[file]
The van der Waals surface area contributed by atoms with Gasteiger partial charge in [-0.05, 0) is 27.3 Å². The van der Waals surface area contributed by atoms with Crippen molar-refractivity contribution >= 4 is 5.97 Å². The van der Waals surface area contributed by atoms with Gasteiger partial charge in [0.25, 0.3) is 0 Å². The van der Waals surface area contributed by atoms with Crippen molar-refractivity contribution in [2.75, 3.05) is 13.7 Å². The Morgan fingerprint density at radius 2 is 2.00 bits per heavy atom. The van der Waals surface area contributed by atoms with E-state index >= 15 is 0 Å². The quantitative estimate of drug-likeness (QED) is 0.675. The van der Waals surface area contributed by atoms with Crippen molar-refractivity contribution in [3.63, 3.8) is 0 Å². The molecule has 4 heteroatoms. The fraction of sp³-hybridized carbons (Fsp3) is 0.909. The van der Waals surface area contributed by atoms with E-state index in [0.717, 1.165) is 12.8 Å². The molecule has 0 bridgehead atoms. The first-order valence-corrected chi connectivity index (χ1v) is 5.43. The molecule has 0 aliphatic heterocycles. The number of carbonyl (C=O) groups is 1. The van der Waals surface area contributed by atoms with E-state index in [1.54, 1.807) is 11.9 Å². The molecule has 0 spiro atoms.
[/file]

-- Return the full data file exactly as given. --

The van der Waals surface area contributed by atoms with Gasteiger partial charge in [-0.05, 0) is 27.3 Å². The van der Waals surface area contributed by atoms with Crippen molar-refractivity contribution >= 4 is 5.97 Å². The van der Waals surface area contributed by atoms with Gasteiger partial charge in [0.25, 0.3) is 0 Å². The van der Waals surface area contributed by atoms with Crippen molar-refractivity contribution in [2.75, 3.05) is 13.7 Å². The Morgan fingerprint density at radius 2 is 2.00 bits per heavy atom. The van der Waals surface area contributed by atoms with E-state index >= 15 is 0 Å². The quantitative estimate of drug-likeness (QED) is 0.675. The van der Waals surface area contributed by atoms with Crippen molar-refractivity contribution in [3.63, 3.8) is 0 Å². The molecule has 4 heteroatoms. The fraction of sp³-hybridized carbons (Fsp3) is 0.909. The van der Waals surface area contributed by atoms with E-state index in [0.717, 1.165) is 12.8 Å². The molecule has 0 bridgehead atoms. The first-order valence-corrected chi connectivity index (χ1v) is 5.43. The molecule has 0 aliphatic heterocycles. The number of carbonyl (C=O) groups is 1. The van der Waals surface area contributed by atoms with E-state index in [1.54, 1.807) is 11.9 Å². The molecule has 0 spiro atoms.